“Bottom line: LIS jobs will most definitely be available, they just may look a bit different than you were expecting” (Kim Dority).
Confession: I have never worked in a library, and I may never do so. Yet, I call myself a librarian, because I focus on competitive intelligence and information management. Those are skills I developed through an LIS education and are a way to brand myself to employers and clients who have no idea they need a librarian. They simply know they are drowning in data and information and would love for someone to come along to curate that into actionable intelligence to best support their business decisions.
I learned how to write like this because of Kim Dority. Second confession: I am lucky enough to call her one of my mentors, so I’ve had the opportunity to ask “Really? ME? I can market myself like this? I can create a career out of my favorite types of information work?” And the answer is always absolutely yes. If you’ve read “Rethinking Information Work,” Kim’s first book, you know that it focuses on defining your perspective and self-understanding of the information work you want to do. “LIS Career Sourcebook” builds on that process, articulating how to make a career out of it, starting from graduate school (or not!) to leadership and management. Essentially, it helps you define a context for the work you want to and can do with your information skills.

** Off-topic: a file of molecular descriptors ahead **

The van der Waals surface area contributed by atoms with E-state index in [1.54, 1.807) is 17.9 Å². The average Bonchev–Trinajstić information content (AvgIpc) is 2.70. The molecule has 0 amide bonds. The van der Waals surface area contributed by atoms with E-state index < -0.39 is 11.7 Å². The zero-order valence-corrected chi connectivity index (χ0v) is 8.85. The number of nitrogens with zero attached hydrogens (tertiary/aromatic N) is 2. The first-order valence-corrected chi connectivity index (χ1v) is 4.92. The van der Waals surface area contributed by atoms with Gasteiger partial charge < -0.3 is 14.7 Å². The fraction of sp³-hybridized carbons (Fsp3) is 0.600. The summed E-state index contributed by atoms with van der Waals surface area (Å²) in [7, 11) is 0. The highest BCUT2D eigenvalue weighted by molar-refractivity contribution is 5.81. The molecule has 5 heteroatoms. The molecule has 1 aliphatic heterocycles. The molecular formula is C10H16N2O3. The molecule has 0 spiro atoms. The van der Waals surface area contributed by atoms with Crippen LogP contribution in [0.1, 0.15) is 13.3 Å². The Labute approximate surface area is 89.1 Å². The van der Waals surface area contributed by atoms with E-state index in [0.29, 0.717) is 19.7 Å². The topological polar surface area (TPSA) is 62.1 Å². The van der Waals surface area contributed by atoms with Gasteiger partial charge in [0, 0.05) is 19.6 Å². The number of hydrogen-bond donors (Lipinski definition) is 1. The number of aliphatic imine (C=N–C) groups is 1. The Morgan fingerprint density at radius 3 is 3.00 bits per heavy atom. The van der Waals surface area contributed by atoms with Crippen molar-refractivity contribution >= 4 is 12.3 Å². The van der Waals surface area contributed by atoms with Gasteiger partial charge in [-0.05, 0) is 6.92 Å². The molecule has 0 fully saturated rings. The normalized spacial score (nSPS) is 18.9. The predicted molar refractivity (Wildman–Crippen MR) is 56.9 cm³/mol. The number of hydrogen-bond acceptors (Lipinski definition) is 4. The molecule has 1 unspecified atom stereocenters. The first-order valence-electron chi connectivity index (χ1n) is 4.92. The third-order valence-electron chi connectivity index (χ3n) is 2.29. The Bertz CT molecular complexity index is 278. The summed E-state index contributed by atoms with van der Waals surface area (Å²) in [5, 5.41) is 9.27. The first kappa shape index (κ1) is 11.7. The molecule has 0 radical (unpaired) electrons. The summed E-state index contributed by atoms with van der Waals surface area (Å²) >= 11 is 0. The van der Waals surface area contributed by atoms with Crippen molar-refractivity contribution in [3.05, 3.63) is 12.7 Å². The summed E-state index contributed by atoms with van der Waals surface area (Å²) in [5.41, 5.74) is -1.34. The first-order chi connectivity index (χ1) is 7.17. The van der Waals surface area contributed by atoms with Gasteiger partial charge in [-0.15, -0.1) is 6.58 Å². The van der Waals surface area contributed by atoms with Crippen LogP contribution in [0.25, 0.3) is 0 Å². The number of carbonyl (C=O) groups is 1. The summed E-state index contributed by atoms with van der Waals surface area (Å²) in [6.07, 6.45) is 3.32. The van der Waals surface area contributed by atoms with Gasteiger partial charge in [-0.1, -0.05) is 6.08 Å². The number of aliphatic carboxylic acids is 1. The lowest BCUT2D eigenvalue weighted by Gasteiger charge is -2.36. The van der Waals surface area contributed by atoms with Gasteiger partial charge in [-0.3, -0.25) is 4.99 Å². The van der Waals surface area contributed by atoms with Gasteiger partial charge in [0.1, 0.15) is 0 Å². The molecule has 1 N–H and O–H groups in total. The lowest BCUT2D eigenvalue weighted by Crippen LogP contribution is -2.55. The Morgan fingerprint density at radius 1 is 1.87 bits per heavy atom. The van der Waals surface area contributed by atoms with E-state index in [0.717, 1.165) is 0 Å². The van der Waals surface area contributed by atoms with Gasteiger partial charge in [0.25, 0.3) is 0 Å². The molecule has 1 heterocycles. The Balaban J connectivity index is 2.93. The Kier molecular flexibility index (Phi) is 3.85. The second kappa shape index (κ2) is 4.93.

In addition, Kim outlines steps to take yourself down the path of that work, in an non-intimidating way. The book combines questions like “What types of organizations (library, company, nonprofit, association, government agency, etc.) might you want to work for?” with practical tips like “check…Vault Reports or Wetfeet for starters…” In that sense, it’s an excellent balance of theoretical outline and practical tips for LIS career planning and job hunting. The text also covers the importance of networking, discovering and utilizing the hidden job market and conducting regular information monitoring to keep tabs on the industry and profession.
Overall, I am recommending this book to anyone in the LIS world. It is smartly organized with extensive details and resources for developing a successful career working with information.